PAUL BUTLER, HOST: It’s Thursday the 6th of October, 2022.
Glad to have you along for today’s edition of The World and Everything in It. Good morning, I’m Paul Butler.
MYRNA BROWN, HOST: And I’m Myrna Brown. First up on The World and Everything in It. Immigration.
The governors of Arizona and Texas have bused thousands of asylum-seekers to Washington, New York, and Chicago. The governors say the current influx of migrants at the U.S. Southern border is overwhelming their states. So they are sending them to cities better equipped to help them and to lobby the federal government for aid.
BUTLER: WORLD Washington reporter Leo Briceno interviewed some of those migrants to see how they are doing. He also reports on the next steps in their immigration journey.
LEO BRICENO, REPORTER: Sarai Landaeta lives in a Day’s Inn hotel room in North-Western Washington D.C. As a recent immigrant from Venezuela, she doesn’t speak English and doesn’t know where that is.
She asked if I could draw a map of the city.
AUDIO: [HOTEL CHATTER]
The hotel has become home to a community of immigrants. Dozens of women, children, and men like Landeata all crossed over into the United States from the Southern Border. But they didn’t get here to Washington, D.C. on their own; they had a little help from the State of Texas.
ABBOTT: Sending them to cities on the east coast…
Like thousands of others, shortly after crossing the southern border, an exhausted Landaeta accepted a free bus ride from the State of Texas without a clear idea of where it was going or why.
I interviewed Landaeta and two other women about why they accepted a bus ride into the heart of a country they don’t know. They said they had left Venezuela to escape deteriorating social and economic conditions. Work was hard to find. The time between meals was growing longer. They wanted to come to the U.S. where they knew they would find safety.
Landaeta made the journey with her husband. She is six months pregnant with her first child. They traveled on foot through countries like Colombia, Venezuela, Panama, and Mexico to escape worsening social and economic conditions in Venezuela.
AUDIO: “What was the hardest part?” - “The jungle”
All three of the women agreed. The hardest part of that journey was their time in the jungle.
One of the women, Natasha Guterres, told me she saw a bit of everything. Discarded clothes, people left behind, and bodies of those who had died along the way.
AUDIO: “There you see dead people…”
By day, the women had to struggle against exhaustion, dehydration, hunger, and the dangers of fellow travelers. By night, the struggle was keeping warm and finding a safe place to sleep in the brush.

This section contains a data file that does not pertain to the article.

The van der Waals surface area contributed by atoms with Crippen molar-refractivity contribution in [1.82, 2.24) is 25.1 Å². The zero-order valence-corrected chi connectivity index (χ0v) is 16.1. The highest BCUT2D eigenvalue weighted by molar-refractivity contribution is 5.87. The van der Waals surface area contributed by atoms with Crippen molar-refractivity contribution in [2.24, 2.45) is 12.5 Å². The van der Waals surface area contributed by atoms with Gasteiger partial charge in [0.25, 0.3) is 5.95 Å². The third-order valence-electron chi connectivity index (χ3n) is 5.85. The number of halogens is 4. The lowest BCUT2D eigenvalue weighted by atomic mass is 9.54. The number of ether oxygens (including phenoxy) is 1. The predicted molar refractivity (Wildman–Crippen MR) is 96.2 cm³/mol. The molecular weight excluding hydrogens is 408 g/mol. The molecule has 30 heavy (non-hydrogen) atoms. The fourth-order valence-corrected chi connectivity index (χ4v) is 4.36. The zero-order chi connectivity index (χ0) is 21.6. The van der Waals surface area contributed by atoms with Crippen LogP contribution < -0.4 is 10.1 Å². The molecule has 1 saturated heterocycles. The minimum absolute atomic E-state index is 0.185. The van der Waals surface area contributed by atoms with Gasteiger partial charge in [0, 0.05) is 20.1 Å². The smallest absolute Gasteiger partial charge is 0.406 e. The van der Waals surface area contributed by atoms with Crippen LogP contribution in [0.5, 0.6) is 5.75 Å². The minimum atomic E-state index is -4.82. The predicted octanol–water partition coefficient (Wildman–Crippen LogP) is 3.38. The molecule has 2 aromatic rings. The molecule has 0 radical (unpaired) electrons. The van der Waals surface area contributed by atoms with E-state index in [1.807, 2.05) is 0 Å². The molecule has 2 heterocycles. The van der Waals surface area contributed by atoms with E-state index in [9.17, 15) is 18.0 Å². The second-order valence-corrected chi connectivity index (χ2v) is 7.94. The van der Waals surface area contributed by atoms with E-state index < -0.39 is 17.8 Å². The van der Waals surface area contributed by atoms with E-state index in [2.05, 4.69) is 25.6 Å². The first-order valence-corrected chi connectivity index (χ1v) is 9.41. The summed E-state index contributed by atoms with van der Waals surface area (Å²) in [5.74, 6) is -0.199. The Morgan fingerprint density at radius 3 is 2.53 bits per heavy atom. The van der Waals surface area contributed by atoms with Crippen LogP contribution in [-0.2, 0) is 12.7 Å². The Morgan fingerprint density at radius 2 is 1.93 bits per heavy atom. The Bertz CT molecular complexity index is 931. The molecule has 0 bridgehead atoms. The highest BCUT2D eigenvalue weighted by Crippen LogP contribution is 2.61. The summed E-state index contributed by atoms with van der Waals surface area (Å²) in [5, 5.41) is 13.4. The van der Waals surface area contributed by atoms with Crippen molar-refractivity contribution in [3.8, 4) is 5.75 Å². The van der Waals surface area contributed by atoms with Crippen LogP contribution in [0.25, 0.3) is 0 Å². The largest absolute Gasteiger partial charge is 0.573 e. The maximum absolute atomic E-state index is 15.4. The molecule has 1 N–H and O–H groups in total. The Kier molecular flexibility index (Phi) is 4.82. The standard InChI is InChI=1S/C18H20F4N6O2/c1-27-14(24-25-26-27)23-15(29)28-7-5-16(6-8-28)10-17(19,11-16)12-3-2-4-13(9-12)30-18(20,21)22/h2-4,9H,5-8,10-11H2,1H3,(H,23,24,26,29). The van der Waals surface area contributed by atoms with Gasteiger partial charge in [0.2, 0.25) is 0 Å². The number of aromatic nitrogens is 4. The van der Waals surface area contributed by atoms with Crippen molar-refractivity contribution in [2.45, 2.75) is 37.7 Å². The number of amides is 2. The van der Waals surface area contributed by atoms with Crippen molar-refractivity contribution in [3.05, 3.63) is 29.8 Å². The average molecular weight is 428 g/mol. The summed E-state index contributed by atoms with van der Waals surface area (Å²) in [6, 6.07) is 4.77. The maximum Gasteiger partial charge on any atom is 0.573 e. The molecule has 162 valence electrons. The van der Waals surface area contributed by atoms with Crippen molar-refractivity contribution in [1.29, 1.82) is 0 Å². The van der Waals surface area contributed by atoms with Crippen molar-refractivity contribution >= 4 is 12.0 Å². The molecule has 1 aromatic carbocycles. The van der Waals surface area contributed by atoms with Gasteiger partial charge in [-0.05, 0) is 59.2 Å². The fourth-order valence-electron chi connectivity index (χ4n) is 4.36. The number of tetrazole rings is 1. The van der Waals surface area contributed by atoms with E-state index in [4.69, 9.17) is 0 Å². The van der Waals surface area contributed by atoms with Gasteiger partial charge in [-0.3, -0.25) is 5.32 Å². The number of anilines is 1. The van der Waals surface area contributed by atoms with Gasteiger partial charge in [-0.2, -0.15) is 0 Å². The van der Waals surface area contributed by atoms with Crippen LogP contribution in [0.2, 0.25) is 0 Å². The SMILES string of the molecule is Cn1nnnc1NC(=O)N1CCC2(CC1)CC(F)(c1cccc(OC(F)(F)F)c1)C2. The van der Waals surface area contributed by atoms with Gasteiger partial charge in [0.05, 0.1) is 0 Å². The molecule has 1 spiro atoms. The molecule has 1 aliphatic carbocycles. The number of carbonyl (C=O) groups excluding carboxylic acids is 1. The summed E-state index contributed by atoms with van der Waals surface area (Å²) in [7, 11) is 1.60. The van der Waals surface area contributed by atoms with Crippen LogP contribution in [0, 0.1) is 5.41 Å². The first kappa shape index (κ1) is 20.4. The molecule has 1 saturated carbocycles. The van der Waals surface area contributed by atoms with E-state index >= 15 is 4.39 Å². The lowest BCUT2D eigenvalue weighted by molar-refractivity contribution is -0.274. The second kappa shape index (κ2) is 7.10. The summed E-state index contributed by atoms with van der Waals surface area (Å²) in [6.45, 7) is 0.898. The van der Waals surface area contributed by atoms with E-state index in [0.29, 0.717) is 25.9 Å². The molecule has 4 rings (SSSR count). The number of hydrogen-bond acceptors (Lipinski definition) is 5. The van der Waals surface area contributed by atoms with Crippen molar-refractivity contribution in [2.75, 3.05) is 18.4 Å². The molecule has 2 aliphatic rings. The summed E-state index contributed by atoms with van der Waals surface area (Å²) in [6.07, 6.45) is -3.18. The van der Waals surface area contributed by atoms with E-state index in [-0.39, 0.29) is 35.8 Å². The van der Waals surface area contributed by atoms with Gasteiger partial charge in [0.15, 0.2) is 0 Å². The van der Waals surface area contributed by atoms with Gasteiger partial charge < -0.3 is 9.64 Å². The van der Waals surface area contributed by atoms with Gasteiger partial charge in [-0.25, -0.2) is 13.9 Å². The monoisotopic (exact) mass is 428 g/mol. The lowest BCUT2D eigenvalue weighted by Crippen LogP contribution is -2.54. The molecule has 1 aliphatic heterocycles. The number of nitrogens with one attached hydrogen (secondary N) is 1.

AUDIO: "When night fell it was dark. You could hear lions and monkeys screaming in the night…”
Guterres said she remembers hearing things in the night, calls of animals.
Landaeta remembers seeing a man die as he was crossing the river into the U.S. He suffered so much only to have his journey end right on the verge of his goal.
AUDIO: "How old are you?”
I asked how old she is.
AUDIO: “I’m 19 years old”
Nineteen she tells me. She was 18 when she started the trip.
As brutal as the road has been, the journey isn’t over. The next leg of the journey will take place in immigration court as she applies for political asylum.
FULKS: “Can take 2 - 10 years.”
That’s Scott Andrew Fulks, an immigration attorney for Deckert Law Firm in Minnesota. The process starts with the application. And that is something that trips up immigrants on a regular basis.
It begins when border-crossers are taken into custody by immigration services. They undergo a “credible fear” test to determine whether they have a plausible reason for remaining in the U.S. … as opposed to being turned away. The bar is usually fairly low—fear of general safety, for example, or fear of lack of resources. If they pass, they may enter the United States with a set of instructions for how to start the asylum process.
FULKS: “What’s incredibly important is that anyone who is desirous of applying for asylum must do so within one year of having entered the country. More than 80-90% of new clients have never been told this or have never understood this.”
The busing situation may add a level of difficulty to that undertaking. Specifically, Fulks says that if Landaeta and other immigrants began their legal journey in Texas, they have to take the necessary steps to make sure that it continues in Washington, D.C., New York, or elsewhere.
FULKS: “As a part of their processing they're given a packet of information. Part of that packet is a change of address form called EOIR-33/IC, [Immigrants should] file that form with the court and also a motion to change venue.”
Due to backed up asylum requests, scheduling difficulties, a lack of proper representation, and other factors, starting an application for asylum can take months. That means that immigrants have less of a window before they run up against their one-year deadline, which can quickly shrink their chances of a successful bid.
Landaeta knows she is here for asylum, but she doesn’t have a clear idea of how she’s going to achieve it. Right now she’s focused on her pregnancy.
The three women are grateful that they’re at least in the U.S.
AUDIO: “I never imagined I would be in a country like this… thank God I’m in a country like this.”
Guterres says she’s just thankful to be in a country like this.
Reporting for WORLD, I’m Leo Briceno.
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